Source: Reem Assil, Arabiyya
This recipe was demonstrated at the Foodwise Classroom on August 27, 2022.
Green beans bathed in Arab-spiced tomato sauce are a staple of my childhood. The dish is easy to make and works equally well as a mezze or vegetarian main dish.
Beans are the star of the show: tomato sauce, caramelized in its own natural sugars, makes the beans pop. When I moved to California, I discovered all kinds of beans, and I love to mix things up with seasonal varietals. In summer, I look for the reddest, sweetest Roma tomatoes, and in winter, canned whole tomatoes do nicely. A hit of lemon and douse of olive oil at the end ties this beautiful dish together.
My mom liked to stew canned tomatoes down, until most of the water had evaporated and a thick sweet paste clung to the beans. If using canned tomatoes, skip the oven roasting and add them directly to the caramelized onion-garlic mixture.
I like my sauce blended and strained, but you can keep it chunky, with all the goods, if you like.
5 cups ripe Roma tomatoes (about 12 tomatoes), sliced lengthwise
1 serrano chile, stems, seeds, and veins removed (optional)
1⁄2 cup extra-virgin olive oil, plus more for drizzling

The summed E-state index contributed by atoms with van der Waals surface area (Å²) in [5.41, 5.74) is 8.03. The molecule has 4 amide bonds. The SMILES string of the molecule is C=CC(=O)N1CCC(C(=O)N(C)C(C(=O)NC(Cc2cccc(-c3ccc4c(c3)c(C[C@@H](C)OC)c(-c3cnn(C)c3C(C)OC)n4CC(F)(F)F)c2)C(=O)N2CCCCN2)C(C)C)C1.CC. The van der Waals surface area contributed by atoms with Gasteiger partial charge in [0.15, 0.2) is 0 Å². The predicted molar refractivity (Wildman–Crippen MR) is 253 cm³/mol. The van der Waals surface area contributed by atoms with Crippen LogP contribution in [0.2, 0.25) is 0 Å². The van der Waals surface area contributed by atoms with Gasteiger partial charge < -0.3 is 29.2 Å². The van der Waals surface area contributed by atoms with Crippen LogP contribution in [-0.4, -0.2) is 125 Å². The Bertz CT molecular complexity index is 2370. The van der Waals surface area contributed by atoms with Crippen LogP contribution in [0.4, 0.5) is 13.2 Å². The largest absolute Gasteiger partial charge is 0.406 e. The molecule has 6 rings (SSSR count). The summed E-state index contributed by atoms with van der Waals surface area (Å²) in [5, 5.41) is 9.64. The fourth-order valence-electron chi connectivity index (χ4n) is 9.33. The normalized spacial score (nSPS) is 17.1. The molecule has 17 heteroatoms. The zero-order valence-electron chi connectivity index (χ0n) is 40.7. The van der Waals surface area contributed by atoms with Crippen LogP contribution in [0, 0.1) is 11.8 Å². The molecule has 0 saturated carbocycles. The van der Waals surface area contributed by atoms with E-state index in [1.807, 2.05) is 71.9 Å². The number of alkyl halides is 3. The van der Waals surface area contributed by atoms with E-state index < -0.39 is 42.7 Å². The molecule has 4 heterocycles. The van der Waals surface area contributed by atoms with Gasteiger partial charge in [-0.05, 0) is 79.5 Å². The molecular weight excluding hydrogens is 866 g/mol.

2 cups medium-dice yellow onions (about 2 onions)
Kosher salt as needed
2 tablespoons minced garlic (about 8 cloves)
1 tablespoon coriander seeds, toasted and ground, or 1⁄2 teaspoon ground
2 tablespoons neutral oil, like canola or sunflower
1 pound green beans, trimmed and halved lengthwise at a diagonal (about 4 cups)
1⁄2 teaspoon freshly ground black pepper, plus more for garnish
2 tablespoons lemon juice (about 1 lemon)
Maldon salt (optional) for garnish
TIP: When in season, substitute yellow wax beans for half the green beans to create a colorful effect.
Preheat the oven to 450°F.
On a sheet tray, rub the tomatoes and chile with 2 tablespoons of the olive oil. Roast in the oven until the skins are black and blistered, 50 to 55 minutes.
Meanwhile, in a heavy saucepan, sauté the onions in the remaining 1⁄3 cup of olive oil along with a generous pinch of salt on medium-low heat, until the onions are lightly caramelized, 10 to 15 minutes. Add the garlic and continue to cook for another 5 minutes. As the onions darken, stir to keep from burning.
Once the garlic is fragrant and soft, add the coriander, charred tomatoes and chile, and another pinch of salt. If the tomatoes are dry, add enough water to barely cover (about 1 cup).
Raise the heat to bring the mixture to a simmer, then lower the heat to maintain the simmer. Cook, uncovered, for 25 to 35 minutes or until the tomatoes break down completely. I prefer a smooth sauce without fragments of tomato or pepper skins, so I run mine through a high-powered blender or strain it, but that’s optional.
In a medium pan over medium-low heat, warm the neutral oil. When the oil shimmers, add the beans, another pinch of salt, and the pepper and cook for 7 to 10 minutes or until the beans are softened. Then add the tomato sauce and lemon juice and mix thoroughly.
To serve, transfer the beans to a serving plate. Drizzle with olive oil and top with Maldon salt and pepper.
Reprinted with permission from Arabiyya: Recipes from the Life of an Arab in Diaspora by Reem Assil, copyright © 2022. Published by Ten Speed Press, an imprint of Penguin Random House.